Dave Donley: Pandemic increased the burden on public schools already overwhelmed by mission drift

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By DAVE DONLEY

America’s founding fathers knew that our nation’s democratic-republic form of government requires educated citizens to be successful.  I strongly support parental educational choice, but a strong successful public school system is also essential to maintaining an educated public and has been the foundation of America’s greatness.  

I ran for the Anchorage School Board to do all I can to continue our American tradition of great public schools that is so necessary for our country, state, and community to succeed.  

For two years public schools have been the front line in our community response to the Covid pandemic. Congress has sent close to $200 billion to schools to pay for their Covid-19 response. This has continued the trend of Americans asking our public schools to do more than they are typically funded or trained to do. Multiple bills before the Alaska Legislature this year proposed to add more duties to school districts. As the merits of these and other new proposals are considered it is important to reflect on the history of public education in America. Clearly, testing indicates Anchorage schools must do better for our students to ensure they can read, write, and do math.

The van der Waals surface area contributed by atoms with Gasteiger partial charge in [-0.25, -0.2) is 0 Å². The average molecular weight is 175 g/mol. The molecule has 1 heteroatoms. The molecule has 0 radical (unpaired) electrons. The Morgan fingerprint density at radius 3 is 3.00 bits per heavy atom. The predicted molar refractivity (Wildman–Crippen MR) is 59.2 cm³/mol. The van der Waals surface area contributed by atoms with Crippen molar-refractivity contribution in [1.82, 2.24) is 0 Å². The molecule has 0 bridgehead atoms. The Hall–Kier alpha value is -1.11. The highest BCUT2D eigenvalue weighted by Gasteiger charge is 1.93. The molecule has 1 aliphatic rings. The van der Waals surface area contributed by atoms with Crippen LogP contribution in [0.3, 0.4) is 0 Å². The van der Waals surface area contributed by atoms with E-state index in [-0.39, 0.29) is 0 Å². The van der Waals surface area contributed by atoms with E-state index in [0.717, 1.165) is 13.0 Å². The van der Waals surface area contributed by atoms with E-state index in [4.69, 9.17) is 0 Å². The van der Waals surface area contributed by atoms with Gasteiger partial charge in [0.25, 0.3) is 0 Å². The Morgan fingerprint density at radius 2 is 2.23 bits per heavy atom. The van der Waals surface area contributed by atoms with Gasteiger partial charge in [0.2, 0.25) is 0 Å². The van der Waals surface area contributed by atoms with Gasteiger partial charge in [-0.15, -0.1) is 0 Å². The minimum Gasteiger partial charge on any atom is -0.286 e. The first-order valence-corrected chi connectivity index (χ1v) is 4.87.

Anchorage School District Deputy Commissioner Dr. Mark Stock has called the School Board’s attention to author and public-school advocate Jamie Vollmer’s analysis of the increasing burden on public schools.  

Vollmer traces public schools in America back to 1640 when schools were established in Massachusetts to teach reading, writing, math and very importantly values that serve a democratic society. 

Vollmer points out that the founders of these schools “assumed that families and churches bore the major responsibility for raising a child.” Schools had a limited role. Over time, science and geography became standard additional curriculum, but for almost 260 years the duties of public schools remained limited and focused.

As immigration increased at the beginning of the twentieth century, schools assumed an important role in the assimilation of immigrants.  Public schools became responsible for social engineering of the citizens and workers of the new industrial age. Curriculum and duties began to expand greatly.

Vollmer lists these new school duties chronologically as including:

From 1900 to 1910:

•           Nutrition 

•           Immunization 

•           Health (Activities in the health arena multiply every year.)

From 1910 to 1930: 

•           Physical education (including organized athletics) 

•           The Practical Arts/Domestic Science/Home economics (including sewing and cooking) 

•           Vocational education (including industrial and agricultural education) 

•           Mandated school transportation

In the 1940s: 

•           Business education (including typing, shorthand, and bookkeeping) 

•           Art and music 

•           Speech and drama 

•           Half-day kindergarten

•           School lunch programs (We take this for granted today, but it was a huge step to shift to the schools the job of feeding America’s children one third of their daily meals.)

In the 1950s: 

•           Expanded science and math education 

•           Safety education 

•           Driver’s education 

•           Expanded music and art education 

•           Stronger foreign language requirements